Russia Enters New Era Of Stagnation

“We are at a crossroads,” Medvedev wrote. “Russia can continue going forward in slow motion, with economic growth close to zero, or it can take a serious step forward.” The second path “is fraught with risk,” while the first “leads to a precipice.” Few economists would argue with the diagnosis. “The head of the cabinet has largely learned to name the correct reasons for the country’s predicament,” Maxim Blant wrote on the opposition website ej.ru. Sergey Aleksashenko, director of macroeconomic studies at Moscow’s Higher School of Economics, agreed : “It’s a good thing that this has at least been said.” The biggest flaw in Medvedev’s lengthy program, critics said, was the paucity of solutions. All he offered was a slowdown in tariff increases at Russia’s state-owned utilities and some small-business support in the form of tax breaks, loans and government contracts. He also expounded on the need to turn Moscow into an international financial center. “And that’s it,” Aleksashenko wrote. “What about safeguarding property rights and the quality of the judicial system, shrinking the state and using government resources effectively, what about privatization and infrastructure?” Medvedev’s article does not contain the word “corruption” or mention capital flight, expected to reach $70 billion this year. It offers no specific measures to foster competition, the focus of the latest World Bank report on Russia. “Every month the Russian Statistics Committee surveys 25,000 entrepreneurs, trying to find out what obstacles they face, and every time they give the same answers: taxes, bureaucratic pressure, corruption,” Igor Nikolaev, head of strategic analysis at the audit firm FBK, told the web site Expert Online. “How long will the government close its eyes to that, merely pretending that it’s doing something?” Some worry that Russia could be entering a new era of stagnation — a term most associated with the tenure of former Soviet leader Leonid Brezhnev. “A crisis is a situation you can enter and exit, but stagnation is a situation with unpredictable consequences,” said Economics Minister Alexei Ulyukayev, according to Vedomosti.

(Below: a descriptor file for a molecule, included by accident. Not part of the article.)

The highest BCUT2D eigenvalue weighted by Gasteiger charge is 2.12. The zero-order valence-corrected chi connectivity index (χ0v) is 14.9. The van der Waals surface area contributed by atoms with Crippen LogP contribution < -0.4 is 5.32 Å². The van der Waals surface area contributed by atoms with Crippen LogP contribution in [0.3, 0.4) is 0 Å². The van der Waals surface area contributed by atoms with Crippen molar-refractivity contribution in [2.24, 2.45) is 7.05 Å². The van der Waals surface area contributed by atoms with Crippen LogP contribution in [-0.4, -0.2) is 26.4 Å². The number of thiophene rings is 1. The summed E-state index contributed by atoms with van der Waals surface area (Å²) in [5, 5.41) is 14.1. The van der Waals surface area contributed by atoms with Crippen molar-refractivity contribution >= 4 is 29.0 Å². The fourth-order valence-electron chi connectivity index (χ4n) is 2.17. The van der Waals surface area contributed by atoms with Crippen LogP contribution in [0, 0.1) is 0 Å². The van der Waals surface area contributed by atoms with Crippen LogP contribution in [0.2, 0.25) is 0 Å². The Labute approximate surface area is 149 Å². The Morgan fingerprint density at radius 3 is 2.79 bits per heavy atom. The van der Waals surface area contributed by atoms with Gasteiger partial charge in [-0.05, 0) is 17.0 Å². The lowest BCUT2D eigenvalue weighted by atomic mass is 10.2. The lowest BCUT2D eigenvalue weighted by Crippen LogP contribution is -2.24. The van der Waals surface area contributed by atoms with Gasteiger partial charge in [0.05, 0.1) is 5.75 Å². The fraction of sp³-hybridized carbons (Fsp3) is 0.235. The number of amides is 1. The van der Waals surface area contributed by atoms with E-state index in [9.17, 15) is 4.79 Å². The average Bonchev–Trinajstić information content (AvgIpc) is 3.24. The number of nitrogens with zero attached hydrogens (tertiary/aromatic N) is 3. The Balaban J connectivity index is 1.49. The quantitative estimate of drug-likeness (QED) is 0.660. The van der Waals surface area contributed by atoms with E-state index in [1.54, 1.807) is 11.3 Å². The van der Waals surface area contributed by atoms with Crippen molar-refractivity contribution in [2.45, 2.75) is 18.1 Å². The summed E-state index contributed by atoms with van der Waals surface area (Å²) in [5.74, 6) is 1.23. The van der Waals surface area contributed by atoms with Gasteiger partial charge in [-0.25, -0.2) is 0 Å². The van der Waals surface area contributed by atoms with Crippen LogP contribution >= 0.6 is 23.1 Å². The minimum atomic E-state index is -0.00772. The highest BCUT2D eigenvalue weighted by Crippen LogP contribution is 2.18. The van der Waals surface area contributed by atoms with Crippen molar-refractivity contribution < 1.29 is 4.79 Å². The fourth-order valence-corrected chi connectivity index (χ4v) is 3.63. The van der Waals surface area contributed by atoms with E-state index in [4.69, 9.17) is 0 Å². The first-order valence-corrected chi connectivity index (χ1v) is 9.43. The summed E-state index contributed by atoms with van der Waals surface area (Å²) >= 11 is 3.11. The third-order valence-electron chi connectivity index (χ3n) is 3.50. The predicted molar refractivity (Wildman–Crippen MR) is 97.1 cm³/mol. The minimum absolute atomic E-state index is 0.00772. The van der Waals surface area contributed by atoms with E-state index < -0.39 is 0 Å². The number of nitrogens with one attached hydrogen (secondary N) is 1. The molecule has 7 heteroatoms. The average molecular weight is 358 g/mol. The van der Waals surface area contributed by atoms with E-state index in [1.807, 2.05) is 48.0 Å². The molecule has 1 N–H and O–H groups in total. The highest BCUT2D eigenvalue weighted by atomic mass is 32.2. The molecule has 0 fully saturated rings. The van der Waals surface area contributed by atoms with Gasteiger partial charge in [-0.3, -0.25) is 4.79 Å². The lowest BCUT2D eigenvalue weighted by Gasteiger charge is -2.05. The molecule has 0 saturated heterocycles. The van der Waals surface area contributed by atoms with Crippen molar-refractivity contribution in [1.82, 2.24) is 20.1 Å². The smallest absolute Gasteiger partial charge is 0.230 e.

Russia pressures former Soviet republics to join his economic union.

Its foreign minister, Natalia Gherman , told us during a visit to Washington this month that countries such as Burma and Vietnam are seeking its advice as a case study of a country that has embraced democracy whole-heartedly. Washington Post Editorials Editorials represent the views of The Washington Post as an institution, as determined through debate among members of the editorial board. News reporters and editors never contribute to editorial board discussions, and editorial board members dont have any role in news coverage. Editorial Board The people who do the peoples business deserve better than this. Youd think that Russia might welcome the escape of its near neighbor from failed-state status. Instead, a furious Vladimir Putin is doing his best to sabotage the E.U.-Moldovan accord. Earlier this month Russia abruptly banned the import of Moldovan wine one of its main export products on a bureacratic pretext. It is threatening to cut off supplies of gas, for which it is Moldovas exclusive supplier. Moldovan guest workers in Russia are being rounded up and deported. Mr. Putins bullying is not limited to Moldova. Georgia, Armenia and Ukraine also have been the target of a mix of punitive measures and bribes in the last several months. The Kremlins zero-sum aim is to block those countries from completing association agreements with the European Union and compel them to join a Moscow-led customs union that would be an E.U. rival and a means of realizing Mr. Putins dream of recreating something like the Soviet Union.